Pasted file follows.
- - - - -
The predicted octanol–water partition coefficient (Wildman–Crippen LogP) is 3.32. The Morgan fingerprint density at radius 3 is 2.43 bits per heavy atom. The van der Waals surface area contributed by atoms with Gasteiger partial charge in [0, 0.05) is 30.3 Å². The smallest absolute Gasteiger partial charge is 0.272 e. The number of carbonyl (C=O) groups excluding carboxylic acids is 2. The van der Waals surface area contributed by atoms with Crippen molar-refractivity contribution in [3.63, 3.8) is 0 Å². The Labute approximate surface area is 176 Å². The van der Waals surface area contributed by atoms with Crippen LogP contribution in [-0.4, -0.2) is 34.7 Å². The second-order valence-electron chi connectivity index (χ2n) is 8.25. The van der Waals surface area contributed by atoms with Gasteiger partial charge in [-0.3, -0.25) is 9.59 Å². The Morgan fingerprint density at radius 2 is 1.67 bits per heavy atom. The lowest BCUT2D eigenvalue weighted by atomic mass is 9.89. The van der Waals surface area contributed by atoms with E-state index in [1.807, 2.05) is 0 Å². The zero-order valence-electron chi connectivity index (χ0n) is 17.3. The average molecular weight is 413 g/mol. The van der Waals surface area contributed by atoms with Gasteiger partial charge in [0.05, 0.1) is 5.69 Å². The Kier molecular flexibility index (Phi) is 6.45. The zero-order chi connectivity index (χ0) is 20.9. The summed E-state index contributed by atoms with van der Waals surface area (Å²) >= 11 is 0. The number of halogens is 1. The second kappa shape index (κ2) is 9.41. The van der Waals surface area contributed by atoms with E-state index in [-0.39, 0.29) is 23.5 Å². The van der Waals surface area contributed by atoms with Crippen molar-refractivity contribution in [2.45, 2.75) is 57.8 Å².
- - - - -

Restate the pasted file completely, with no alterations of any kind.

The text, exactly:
The predicted octanol–water partition coefficient (Wildman–Crippen LogP) is 3.32. The Morgan fingerprint density at radius 3 is 2.43 bits per heavy atom. The van der Waals surface area contributed by atoms with Gasteiger partial charge in [0, 0.05) is 30.3 Å². The smallest absolute Gasteiger partial charge is 0.272 e. The number of carbonyl (C=O) groups excluding carboxylic acids is 2. The van der Waals surface area contributed by atoms with Crippen molar-refractivity contribution in [3.63, 3.8) is 0 Å². The Labute approximate surface area is 176 Å². The van der Waals surface area contributed by atoms with Crippen LogP contribution in [-0.4, -0.2) is 34.7 Å². The second-order valence-electron chi connectivity index (χ2n) is 8.25. The van der Waals surface area contributed by atoms with Gasteiger partial charge in [-0.3, -0.25) is 9.59 Å². The Morgan fingerprint density at radius 2 is 1.67 bits per heavy atom. The lowest BCUT2D eigenvalue weighted by atomic mass is 9.89. The van der Waals surface area contributed by atoms with E-state index in [1.807, 2.05) is 0 Å². The zero-order valence-electron chi connectivity index (χ0n) is 17.3. The average molecular weight is 413 g/mol. The van der Waals surface area contributed by atoms with Gasteiger partial charge in [0.05, 0.1) is 5.69 Å². The Kier molecular flexibility index (Phi) is 6.45. The zero-order chi connectivity index (χ0) is 20.9. The summed E-state index contributed by atoms with van der Waals surface area (Å²) >= 11 is 0. The number of halogens is 1. The second kappa shape index (κ2) is 9.41. The van der Waals surface area contributed by atoms with E-state index in [-0.39, 0.29) is 23.5 Å². The van der Waals surface area contributed by atoms with Crippen molar-refractivity contribution in [2.45, 2.75) is 57.8 Å².